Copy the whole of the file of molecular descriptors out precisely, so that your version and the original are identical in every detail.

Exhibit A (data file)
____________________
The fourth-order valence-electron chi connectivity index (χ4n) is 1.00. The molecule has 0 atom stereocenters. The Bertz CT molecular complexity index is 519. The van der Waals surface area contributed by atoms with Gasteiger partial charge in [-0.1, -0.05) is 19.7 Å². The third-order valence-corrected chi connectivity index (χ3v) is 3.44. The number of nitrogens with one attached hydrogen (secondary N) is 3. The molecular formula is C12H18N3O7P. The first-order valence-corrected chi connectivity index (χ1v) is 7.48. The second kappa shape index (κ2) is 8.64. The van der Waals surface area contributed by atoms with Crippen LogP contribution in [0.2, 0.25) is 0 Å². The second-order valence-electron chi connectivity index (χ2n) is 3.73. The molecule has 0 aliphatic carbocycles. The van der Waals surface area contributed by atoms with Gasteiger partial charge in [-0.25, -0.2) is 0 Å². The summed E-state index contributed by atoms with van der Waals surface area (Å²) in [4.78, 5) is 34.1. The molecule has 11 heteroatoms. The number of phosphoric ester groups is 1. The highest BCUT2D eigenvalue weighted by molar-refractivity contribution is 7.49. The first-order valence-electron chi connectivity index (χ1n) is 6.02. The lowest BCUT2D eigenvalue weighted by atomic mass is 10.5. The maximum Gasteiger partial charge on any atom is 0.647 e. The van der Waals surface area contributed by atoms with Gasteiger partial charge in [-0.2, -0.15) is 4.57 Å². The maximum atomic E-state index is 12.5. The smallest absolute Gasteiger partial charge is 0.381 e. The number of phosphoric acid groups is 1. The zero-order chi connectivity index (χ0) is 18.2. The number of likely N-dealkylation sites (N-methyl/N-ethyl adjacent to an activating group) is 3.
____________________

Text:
The fourth-order valence-electron chi connectivity index (χ4n) is 1.00. The molecule has 0 atom stereocenters. The Bertz CT molecular complexity index is 519. The van der Waals surface area contributed by atoms with Gasteiger partial charge in [-0.1, -0.05) is 19.7 Å². The third-order valence-corrected chi connectivity index (χ3v) is 3.44. The number of nitrogens with one attached hydrogen (secondary N) is 3. The molecular formula is C12H18N3O7P. The first-order valence-corrected chi connectivity index (χ1v) is 7.48. The second kappa shape index (κ2) is 8.64. The van der Waals surface area contributed by atoms with Crippen LogP contribution in [0.2, 0.25) is 0 Å². The second-order valence-electron chi connectivity index (χ2n) is 3.73. The molecule has 0 aliphatic carbocycles. The van der Waals surface area contributed by atoms with Gasteiger partial charge in [-0.25, -0.2) is 0 Å². The summed E-state index contributed by atoms with van der Waals surface area (Å²) in [4.78, 5) is 34.1. The molecule has 11 heteroatoms. The number of phosphoric ester groups is 1. The highest BCUT2D eigenvalue weighted by molar-refractivity contribution is 7.49. The first-order valence-electron chi connectivity index (χ1n) is 6.02. The lowest BCUT2D eigenvalue weighted by atomic mass is 10.5. The maximum Gasteiger partial charge on any atom is 0.647 e. The van der Waals surface area contributed by atoms with Gasteiger partial charge in [-0.2, -0.15) is 4.57 Å². The maximum atomic E-state index is 12.5. The smallest absolute Gasteiger partial charge is 0.381 e. The number of phosphoric acid groups is 1. The zero-order chi connectivity index (χ0) is 18.2. The number of likely N-dealkylation sites (N-methyl/N-ethyl adjacent to an activating group) is 3.